The walls of his office in the Parking Services building are blanketed with Bobcat mementos, past and present. “Go Bobcats” banners and flyers intermingle with various newspaper clippings. A framed photograph of him shaking hands with President Lyndon B. Johnson rests on a side table next to an edition of the University Star from 1973, honoring Johnson after his death.
Johnny Parker has been a parking sergeant for the University Police Department for 25 years, but his involvement with the univeristy dates back to the late 1960s — a time when LBJ himself attended football games, when Southwest Texas State College was a part of the Lone Star Conference and when Texas A & I was its biggest rival.
Parker labeled his playing days as the ‘cool days,’ a time “when streaking was popular and girls would throw panties out of the dorm windows.”
Johnny Parker transferred to SWT in January of 1969 from New Mexico State. SWT receiver coach Danny Leinneweber had coached Parker in high school and was the main contributor in Parker’s transfer.
“Johnny wasn’t the fastest or toughest person in the world,” Leinneweber said. “But if you threw a ball up between four people he would come down with it.”
In the 1969 Bobcat Maroon and Gold Spring football game Parker caught three touchdowns in the second half to lead his side to victory, 21-15.
In his three year career (1969-1971) Parker set 10 Bobcat receiving records and three Lone Star Conference records. Today, Parker still holds five Bobcat receiving records, including career pass receptions (160) and career receiving yards (2470).
Parker’s enduring accomplishments were attained in a time when concussions weren’t given a second thought and it was commonplace to play multiple positions.
Tom Soyars, Parker’s roommate through the early 1970s, played strong safety/punter for the Bobcats.
“I think a lot of these guys today wouldn’t have made it,” Soyars said. “It was a lot tougher back then.”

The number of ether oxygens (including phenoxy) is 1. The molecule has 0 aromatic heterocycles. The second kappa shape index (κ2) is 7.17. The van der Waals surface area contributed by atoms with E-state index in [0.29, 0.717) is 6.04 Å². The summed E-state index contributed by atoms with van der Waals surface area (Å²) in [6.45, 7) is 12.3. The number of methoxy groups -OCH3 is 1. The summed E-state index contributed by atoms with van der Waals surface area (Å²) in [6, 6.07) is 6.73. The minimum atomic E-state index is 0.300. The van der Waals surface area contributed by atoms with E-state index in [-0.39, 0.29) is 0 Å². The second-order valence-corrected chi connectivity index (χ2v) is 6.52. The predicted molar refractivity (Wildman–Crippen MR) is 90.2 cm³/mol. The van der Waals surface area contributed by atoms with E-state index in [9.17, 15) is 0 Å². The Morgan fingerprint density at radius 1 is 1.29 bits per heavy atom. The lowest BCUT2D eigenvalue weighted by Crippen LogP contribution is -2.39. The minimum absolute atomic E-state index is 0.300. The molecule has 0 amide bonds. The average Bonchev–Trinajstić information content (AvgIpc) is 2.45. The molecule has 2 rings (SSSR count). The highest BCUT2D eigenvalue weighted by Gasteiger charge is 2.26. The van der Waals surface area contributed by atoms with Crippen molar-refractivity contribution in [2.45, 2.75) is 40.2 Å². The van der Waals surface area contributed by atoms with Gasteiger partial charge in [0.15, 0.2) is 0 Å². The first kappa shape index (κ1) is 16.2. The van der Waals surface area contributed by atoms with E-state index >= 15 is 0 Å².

Soyars said they played so intensely during each practice that sometimes it was counter-productive.
“I don’t think they try to kill people in practice like we did,” Soyars said. “They wised up. If you go out there and try to kill one another than you’re just hurting yourself.”
Practices were held at C. E. Evans Field, named after the college’s second president and Soyars ‘great-granddaddy,’ located at the present day Strahan Coliseum parking lot (Evans taught Lyndon Johnson when he attended school at Southwest Texas State Teachers College).
“We would pack ten thousand in there for games,” Parker said. “We would actually have people on the sidelines with the players watching the game because there just wasn’t enough seating – and they’d keep selling tickets.”
Instead of walking the Square to celebrate a victory, players would drive to other neighboring cities because San Marcos was in a dry county. The Square was lined with businesses, not bars. If students decided to drive to Austin on the newly constructed Interstate 35, it was to catch a movie or to eat out, said Robert Patton, athletic trainer in the 1970s and current professor at Jowers Center.
In the 1960s, when Six Flags and Sea World were merely future plans, Aquarena Springs, its most popular attraction being Ralph, the swimming pig, and the Wonder World amusement park drew hundreds of thousands of tourists annually.
With the drastic changes in facilities, businesses and enrollment, the constants have been the Bobcats of old – Leinneweber, Soyars, Patton, Parker and many more prominent former Bobcat figures still call San Marcos home.
“I love the University,” Parker said. “I work all of the games now and kept up with them all of these years.”
Parker worked at Gary Jobs Corps Training Center when education was the largest industry in San Marcos and met his wife there.
Parker began working for the University Police in 1987, witnessing first-hand the transformation from a small college into one of the largest universities in Texas.
“Right now we’re at our peak,” Parker said. “I’ve never seen it like this before.”
With a new stadium, new conference and new coach, Parker is optimistic about the future of the program and the city as a whole.
“It’s always been a great place,” Parker said. “Once you get used to living here, it’s hard to leave.”